Armstrong, sitting in the commander's seat... is a man who is not only a machine himself in the links of these networks ...a man somewhat more than a pilot, somewhat more indeed than a superpilot, is in fact a veritable high priest of the forces of society and scientific history concentrated in that mini-cathedral, a general of the forces of technology ...of the vast multibillion dollar technological bands which belted the very economy of the nation . . . the methods of the hospital mixed with the methods of the football team. —Norman Mailer, Of a Fire on the Moon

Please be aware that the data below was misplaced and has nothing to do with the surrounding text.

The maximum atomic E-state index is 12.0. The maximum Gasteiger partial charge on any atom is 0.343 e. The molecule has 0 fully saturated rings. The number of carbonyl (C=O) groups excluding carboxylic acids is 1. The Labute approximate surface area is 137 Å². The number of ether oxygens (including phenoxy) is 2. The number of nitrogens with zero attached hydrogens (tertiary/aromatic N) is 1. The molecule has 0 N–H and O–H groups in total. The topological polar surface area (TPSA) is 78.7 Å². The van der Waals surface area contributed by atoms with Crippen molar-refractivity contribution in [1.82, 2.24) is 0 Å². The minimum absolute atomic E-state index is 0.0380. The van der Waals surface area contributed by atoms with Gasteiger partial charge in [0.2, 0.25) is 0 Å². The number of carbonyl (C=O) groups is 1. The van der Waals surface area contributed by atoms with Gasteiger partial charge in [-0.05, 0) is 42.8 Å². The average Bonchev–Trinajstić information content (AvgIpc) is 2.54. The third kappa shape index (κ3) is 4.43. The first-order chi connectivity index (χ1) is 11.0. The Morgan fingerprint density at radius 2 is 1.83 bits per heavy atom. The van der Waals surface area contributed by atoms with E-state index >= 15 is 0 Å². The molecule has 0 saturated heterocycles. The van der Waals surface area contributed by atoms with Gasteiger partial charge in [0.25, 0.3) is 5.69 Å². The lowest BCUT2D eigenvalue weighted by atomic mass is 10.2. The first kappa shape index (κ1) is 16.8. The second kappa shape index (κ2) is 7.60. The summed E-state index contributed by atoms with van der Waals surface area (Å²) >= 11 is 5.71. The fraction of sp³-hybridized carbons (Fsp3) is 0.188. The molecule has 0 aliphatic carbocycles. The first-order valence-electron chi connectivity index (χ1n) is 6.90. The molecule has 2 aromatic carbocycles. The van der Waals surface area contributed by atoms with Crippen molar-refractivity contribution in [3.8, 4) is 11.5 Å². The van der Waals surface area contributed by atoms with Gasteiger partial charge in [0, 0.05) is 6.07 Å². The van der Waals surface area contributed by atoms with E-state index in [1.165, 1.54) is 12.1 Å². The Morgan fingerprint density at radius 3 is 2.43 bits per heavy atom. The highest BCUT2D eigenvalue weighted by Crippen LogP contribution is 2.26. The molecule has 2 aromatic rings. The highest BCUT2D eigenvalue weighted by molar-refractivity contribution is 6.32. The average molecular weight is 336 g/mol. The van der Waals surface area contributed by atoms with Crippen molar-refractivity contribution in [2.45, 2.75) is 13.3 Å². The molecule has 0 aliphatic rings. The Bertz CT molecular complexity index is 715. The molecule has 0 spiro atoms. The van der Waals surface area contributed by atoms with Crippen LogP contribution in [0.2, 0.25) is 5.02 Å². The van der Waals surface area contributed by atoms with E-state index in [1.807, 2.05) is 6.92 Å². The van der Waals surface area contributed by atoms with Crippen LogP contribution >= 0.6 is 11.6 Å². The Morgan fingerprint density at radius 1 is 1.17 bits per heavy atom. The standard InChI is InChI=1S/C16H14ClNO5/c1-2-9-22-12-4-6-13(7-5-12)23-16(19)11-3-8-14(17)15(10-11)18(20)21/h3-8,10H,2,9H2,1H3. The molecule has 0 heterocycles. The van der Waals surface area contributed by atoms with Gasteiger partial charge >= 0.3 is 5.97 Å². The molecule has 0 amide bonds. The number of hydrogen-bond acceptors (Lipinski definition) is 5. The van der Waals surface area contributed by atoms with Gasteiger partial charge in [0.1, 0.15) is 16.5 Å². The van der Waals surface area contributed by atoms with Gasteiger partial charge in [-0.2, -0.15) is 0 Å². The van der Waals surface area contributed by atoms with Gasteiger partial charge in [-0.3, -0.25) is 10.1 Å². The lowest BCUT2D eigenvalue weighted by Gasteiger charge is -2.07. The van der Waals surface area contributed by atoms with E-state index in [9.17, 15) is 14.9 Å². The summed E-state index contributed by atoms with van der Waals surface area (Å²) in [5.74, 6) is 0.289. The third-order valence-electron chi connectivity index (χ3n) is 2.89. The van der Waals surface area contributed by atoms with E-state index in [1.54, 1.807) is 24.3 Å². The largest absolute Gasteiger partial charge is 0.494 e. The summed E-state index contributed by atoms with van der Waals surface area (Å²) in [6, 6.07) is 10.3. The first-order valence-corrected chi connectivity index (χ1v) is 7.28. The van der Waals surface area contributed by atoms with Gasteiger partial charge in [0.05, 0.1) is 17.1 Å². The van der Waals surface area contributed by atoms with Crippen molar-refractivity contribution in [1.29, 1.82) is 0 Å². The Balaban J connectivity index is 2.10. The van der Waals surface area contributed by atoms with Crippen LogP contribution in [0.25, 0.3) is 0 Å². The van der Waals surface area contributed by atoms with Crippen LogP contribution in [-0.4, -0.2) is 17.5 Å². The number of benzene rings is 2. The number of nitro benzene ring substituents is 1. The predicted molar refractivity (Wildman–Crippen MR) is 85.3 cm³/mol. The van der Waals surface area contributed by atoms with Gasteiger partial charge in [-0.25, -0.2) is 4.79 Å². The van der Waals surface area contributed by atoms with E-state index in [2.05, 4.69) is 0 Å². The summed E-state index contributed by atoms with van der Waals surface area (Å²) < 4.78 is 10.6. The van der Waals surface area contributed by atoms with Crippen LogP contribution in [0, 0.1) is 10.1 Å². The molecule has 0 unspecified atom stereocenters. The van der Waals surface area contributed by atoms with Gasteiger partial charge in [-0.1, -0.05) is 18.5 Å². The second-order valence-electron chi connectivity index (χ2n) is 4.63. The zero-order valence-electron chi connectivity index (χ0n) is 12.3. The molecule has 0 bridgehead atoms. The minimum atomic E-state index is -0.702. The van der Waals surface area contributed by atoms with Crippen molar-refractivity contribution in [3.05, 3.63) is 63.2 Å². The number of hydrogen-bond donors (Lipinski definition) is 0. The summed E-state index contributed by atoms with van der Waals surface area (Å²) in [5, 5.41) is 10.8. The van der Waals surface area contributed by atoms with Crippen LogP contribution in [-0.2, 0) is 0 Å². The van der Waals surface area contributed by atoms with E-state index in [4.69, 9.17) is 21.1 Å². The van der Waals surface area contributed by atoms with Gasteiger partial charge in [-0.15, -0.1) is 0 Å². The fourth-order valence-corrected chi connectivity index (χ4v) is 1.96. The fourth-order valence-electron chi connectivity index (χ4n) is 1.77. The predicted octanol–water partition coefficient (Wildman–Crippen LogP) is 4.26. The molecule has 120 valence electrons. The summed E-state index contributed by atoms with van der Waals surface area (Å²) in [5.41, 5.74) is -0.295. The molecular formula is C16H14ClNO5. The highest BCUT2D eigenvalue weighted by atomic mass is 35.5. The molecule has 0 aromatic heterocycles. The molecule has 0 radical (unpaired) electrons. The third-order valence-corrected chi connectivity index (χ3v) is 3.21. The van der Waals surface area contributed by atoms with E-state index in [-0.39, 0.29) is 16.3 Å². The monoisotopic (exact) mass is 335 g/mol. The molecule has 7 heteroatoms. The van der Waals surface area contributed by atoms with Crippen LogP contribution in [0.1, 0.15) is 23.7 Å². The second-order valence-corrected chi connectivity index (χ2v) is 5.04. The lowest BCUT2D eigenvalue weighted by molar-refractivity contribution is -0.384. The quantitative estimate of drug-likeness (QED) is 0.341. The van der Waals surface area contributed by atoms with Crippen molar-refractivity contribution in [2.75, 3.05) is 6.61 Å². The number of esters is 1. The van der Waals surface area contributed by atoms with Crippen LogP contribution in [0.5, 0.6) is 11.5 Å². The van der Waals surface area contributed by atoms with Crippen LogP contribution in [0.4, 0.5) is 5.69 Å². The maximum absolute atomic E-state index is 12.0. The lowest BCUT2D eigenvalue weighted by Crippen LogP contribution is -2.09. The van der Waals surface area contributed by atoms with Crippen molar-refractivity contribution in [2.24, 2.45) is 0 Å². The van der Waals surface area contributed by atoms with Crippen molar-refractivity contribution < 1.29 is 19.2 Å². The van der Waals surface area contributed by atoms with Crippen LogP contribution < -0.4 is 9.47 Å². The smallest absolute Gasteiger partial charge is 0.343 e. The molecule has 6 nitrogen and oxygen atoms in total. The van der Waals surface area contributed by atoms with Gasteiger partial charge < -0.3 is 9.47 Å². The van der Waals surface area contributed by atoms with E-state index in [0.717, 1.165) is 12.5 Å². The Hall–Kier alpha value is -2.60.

Apollo 11 was a test flight whose major goal was simply to prove the feasibility of lunar landing with the Apollo system. Most aspects of the flight to the moon had been tried before. Apollo 10 had gone right down to 50,000 feet and then returned home, only a PDI burn remaining between it and the lunar surface. Yet from that point downward everything was new on Apollo 11—accomplished many times before, but only in simulation. The Apollo 11 landing was the climax of the development program, of Apollo's methods of integrating the efforts of diverse organizations into a flight system. Not least of those components were the people, their computers, and their software.1
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